At some point in their life, millions of people get some sort of sexually transmitted disease (STD) or sexually transmitted infection (STI). Some people use STI and STD interchangeably; after all, both are sexually transmitted and may cause symptoms that require medical attention, and both are highly contagious. So, what’s the difference?

The fact is that although all STDs are preceded by STIs, not all STIs result in the development of STDs.

Simply an infection...

Sexually transmitted infections are just that: infections. These infections may be caused by bacteria, viruses or parasites that enter the body through the lower reproductive organs (the penis or the vagina) and can spread to other parts of the body, causing a range of symptoms.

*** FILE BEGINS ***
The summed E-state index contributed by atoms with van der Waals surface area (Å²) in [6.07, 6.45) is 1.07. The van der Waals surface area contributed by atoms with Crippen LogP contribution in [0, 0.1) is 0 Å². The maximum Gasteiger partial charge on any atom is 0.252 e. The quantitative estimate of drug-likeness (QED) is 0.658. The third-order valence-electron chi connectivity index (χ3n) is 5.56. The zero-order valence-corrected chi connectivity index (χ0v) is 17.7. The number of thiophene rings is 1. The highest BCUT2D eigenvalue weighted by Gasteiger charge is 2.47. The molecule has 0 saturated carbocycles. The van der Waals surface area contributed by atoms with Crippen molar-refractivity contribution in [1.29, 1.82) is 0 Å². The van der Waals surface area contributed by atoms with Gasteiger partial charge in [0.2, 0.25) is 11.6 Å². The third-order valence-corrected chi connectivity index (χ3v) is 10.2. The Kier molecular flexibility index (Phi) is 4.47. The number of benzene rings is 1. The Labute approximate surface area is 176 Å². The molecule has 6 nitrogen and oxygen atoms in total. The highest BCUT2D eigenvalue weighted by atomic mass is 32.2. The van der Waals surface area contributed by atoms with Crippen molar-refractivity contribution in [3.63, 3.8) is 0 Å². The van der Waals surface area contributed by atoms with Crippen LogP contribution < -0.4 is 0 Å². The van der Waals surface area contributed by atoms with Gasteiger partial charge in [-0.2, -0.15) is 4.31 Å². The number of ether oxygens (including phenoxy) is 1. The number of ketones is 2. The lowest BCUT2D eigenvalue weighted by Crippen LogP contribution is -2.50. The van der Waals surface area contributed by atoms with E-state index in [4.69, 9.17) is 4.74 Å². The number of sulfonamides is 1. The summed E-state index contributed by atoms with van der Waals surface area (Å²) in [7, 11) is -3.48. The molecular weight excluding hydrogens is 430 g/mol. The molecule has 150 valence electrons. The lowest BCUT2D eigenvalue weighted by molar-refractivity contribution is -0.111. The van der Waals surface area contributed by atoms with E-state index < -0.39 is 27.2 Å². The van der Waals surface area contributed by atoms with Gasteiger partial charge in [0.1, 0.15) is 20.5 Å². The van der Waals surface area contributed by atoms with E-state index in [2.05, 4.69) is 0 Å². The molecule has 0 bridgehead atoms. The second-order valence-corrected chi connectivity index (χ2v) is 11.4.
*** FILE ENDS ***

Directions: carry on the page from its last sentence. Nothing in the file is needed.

According to the Centers for Disease Control and Prevention, indications that you may have an STI include:

  • Small bumps or open sores in the genital area; also in the oral or rectal area
  • Pain or a burning sensation during urination
  • Discharges from the penis
  • Foul-smelling vaginal discharge
  • Vaginal bleeding that seems unusual